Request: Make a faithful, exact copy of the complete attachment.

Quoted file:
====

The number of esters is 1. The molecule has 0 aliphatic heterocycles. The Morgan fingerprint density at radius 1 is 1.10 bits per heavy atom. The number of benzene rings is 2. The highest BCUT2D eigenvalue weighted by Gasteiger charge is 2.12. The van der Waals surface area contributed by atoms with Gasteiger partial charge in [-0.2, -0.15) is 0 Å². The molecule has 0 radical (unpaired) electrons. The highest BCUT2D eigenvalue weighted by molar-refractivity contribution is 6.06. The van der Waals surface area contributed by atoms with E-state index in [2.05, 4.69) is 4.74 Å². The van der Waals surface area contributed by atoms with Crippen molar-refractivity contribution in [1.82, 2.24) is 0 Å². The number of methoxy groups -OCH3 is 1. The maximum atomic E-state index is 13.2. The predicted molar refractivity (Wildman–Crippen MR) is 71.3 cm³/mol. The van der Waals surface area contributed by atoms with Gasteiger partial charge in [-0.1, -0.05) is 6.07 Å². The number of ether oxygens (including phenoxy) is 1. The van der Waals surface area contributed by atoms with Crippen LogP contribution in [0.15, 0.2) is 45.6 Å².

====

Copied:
The number of esters is 1. The molecule has 0 aliphatic heterocycles. The Morgan fingerprint density at radius 1 is 1.10 bits per heavy atom. The number of benzene rings is 2. The highest BCUT2D eigenvalue weighted by Gasteiger charge is 2.12. The van der Waals surface area contributed by atoms with Gasteiger partial charge in [-0.2, -0.15) is 0 Å². The molecule has 0 radical (unpaired) electrons. The highest BCUT2D eigenvalue weighted by molar-refractivity contribution is 6.06. The van der Waals surface area contributed by atoms with E-state index in [2.05, 4.69) is 4.74 Å². The van der Waals surface area contributed by atoms with Crippen molar-refractivity contribution in [1.82, 2.24) is 0 Å². The number of methoxy groups -OCH3 is 1. The maximum atomic E-state index is 13.2. The predicted molar refractivity (Wildman–Crippen MR) is 71.3 cm³/mol. The van der Waals surface area contributed by atoms with Gasteiger partial charge in [-0.1, -0.05) is 6.07 Å². The number of ether oxygens (including phenoxy) is 1. The van der Waals surface area contributed by atoms with Crippen LogP contribution in [0.15, 0.2) is 45.6 Å².